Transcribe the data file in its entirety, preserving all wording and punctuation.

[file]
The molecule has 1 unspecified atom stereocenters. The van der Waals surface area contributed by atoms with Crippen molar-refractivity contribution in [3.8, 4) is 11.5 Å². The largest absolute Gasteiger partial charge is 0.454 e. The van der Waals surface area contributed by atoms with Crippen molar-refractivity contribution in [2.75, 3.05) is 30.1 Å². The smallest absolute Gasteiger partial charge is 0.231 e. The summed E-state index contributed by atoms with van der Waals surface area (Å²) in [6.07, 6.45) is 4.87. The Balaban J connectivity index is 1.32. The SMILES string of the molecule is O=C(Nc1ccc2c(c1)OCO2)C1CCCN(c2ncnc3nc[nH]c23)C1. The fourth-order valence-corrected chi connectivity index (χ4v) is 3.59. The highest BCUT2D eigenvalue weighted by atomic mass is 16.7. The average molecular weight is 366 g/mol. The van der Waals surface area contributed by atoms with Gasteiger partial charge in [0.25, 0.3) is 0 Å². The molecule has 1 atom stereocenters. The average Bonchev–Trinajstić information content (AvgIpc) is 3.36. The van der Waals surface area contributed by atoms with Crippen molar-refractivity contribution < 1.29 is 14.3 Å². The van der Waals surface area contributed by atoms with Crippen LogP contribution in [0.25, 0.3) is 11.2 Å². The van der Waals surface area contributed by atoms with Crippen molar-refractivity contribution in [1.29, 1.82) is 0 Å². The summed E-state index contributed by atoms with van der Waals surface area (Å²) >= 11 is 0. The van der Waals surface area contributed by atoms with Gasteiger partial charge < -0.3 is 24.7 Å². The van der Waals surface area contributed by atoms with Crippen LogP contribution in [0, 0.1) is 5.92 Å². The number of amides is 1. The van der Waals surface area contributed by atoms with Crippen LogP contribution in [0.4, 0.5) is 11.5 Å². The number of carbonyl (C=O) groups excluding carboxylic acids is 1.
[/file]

The molecule has 1 unspecified atom stereocenters. The van der Waals surface area contributed by atoms with Crippen molar-refractivity contribution in [3.8, 4) is 11.5 Å². The largest absolute Gasteiger partial charge is 0.454 e. The van der Waals surface area contributed by atoms with Crippen molar-refractivity contribution in [2.75, 3.05) is 30.1 Å². The smallest absolute Gasteiger partial charge is 0.231 e. The summed E-state index contributed by atoms with van der Waals surface area (Å²) in [6.07, 6.45) is 4.87. The Balaban J connectivity index is 1.32. The SMILES string of the molecule is O=C(Nc1ccc2c(c1)OCO2)C1CCCN(c2ncnc3nc[nH]c23)C1. The fourth-order valence-corrected chi connectivity index (χ4v) is 3.59. The highest BCUT2D eigenvalue weighted by atomic mass is 16.7. The average molecular weight is 366 g/mol. The van der Waals surface area contributed by atoms with Gasteiger partial charge in [0.25, 0.3) is 0 Å². The molecule has 1 atom stereocenters. The average Bonchev–Trinajstić information content (AvgIpc) is 3.36. The van der Waals surface area contributed by atoms with Crippen molar-refractivity contribution < 1.29 is 14.3 Å². The van der Waals surface area contributed by atoms with Crippen LogP contribution in [0.25, 0.3) is 11.2 Å². The van der Waals surface area contributed by atoms with Crippen molar-refractivity contribution in [1.29, 1.82) is 0 Å². The summed E-state index contributed by atoms with van der Waals surface area (Å²) >= 11 is 0. The van der Waals surface area contributed by atoms with Gasteiger partial charge < -0.3 is 24.7 Å². The van der Waals surface area contributed by atoms with Crippen LogP contribution in [0, 0.1) is 5.92 Å². The number of amides is 1. The van der Waals surface area contributed by atoms with Crippen LogP contribution in [0.4, 0.5) is 11.5 Å². The number of carbonyl (C=O) groups excluding carboxylic acids is 1.